Parents often don’t know how to handle dishonesty and common discipline techniques don’t quite address the problem. A more comprehensive plan is usually necessary since dishonesty often has several components.”
Here are 4 ways to help children who have a problem with lying:
1. Talk about reality and truth and how they are different from fantasy, wishes, possibility, pretend, and make believe.
Require that children use cues to identify anything other than reality. Here are some ideas:
“I think it happened this way,” “I think this is the answer,” “I’m not sure…” “Maybe…” (possibility)
“I wish this were true,” “I’d like it if…” (wish)
“I’d like to tell you a story…” “I can imagine what it would be like to…” (fantasy)
2. When you sense a child is beginning to stray from the truth, stop them.
“I want you to stop talking for a minute.” Sometimes children just get started and can’t stop. Parents can help teach them. “Think for a minute and then start again. I’d like to hear the things you know separated from the things you think.” “Start again and tell me how it really happened. Just the parts you are sure of.”
3. If a child has ADHD or is impulsive, use a plan for self discipline.
Sometimes children who are impulsive blurt out things without thinking. Other times they start talking and don’t know how to stop. This impulsivity component can lead to dishonesty because of a lack of self-control. It’s not always malicious lying, but it’s still not good and shouldn’t be excused because the problem often gets worse. Even though children may have poor impulse control, they must learn to tell the truth. The route, though, may contain more self-discipline training than some of the other suggestions.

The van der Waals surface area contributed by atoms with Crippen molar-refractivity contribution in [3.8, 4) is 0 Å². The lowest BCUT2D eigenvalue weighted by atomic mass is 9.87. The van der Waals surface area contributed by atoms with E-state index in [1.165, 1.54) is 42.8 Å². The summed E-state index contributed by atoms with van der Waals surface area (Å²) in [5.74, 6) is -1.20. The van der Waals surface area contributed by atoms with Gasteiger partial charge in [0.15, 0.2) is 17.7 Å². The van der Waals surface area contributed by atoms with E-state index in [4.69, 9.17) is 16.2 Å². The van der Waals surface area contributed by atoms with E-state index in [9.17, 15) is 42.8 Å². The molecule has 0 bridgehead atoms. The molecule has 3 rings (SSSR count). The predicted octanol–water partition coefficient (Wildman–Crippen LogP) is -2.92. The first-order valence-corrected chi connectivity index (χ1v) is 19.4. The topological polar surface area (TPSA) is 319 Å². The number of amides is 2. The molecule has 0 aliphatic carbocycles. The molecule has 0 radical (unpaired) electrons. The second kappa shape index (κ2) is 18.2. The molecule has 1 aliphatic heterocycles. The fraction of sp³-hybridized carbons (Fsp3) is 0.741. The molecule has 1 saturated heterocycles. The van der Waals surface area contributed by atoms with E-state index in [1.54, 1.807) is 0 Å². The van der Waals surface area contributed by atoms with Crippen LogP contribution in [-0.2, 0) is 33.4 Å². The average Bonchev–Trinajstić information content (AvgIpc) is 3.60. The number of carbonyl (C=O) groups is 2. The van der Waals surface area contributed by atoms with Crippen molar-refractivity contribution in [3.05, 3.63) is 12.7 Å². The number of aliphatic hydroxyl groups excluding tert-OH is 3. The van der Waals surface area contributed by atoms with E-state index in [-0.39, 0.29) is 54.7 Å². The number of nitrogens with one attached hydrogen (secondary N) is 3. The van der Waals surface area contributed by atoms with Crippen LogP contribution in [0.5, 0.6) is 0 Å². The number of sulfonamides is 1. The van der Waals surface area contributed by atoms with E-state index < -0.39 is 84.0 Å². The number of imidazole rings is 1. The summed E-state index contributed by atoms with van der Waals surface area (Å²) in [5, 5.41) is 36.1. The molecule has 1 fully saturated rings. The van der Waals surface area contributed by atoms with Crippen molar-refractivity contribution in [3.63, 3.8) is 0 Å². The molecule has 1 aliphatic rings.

4. A courtesy generally given in relationships is called, “the benefit of the doubt.”
When a child has developed a pattern of lying, we don’t automatically give that courtesy. Believing someone requires trust and it’s a privilege which is earned. Privilege and responsibility go together and when a child is irresponsible privileges are taken away. For a time, the things your child says are suspect. You may even question something that is found to be true later. A child may be hurt by this, but that hurt is the natural consequence of mistrust which in turn comes from lying. Being believed is a privilege earned when children are responsible in telling the truth on a regular basis. Not believing your child may seem mean but your child must learn that people who don’t tell the truth can’t be trusted.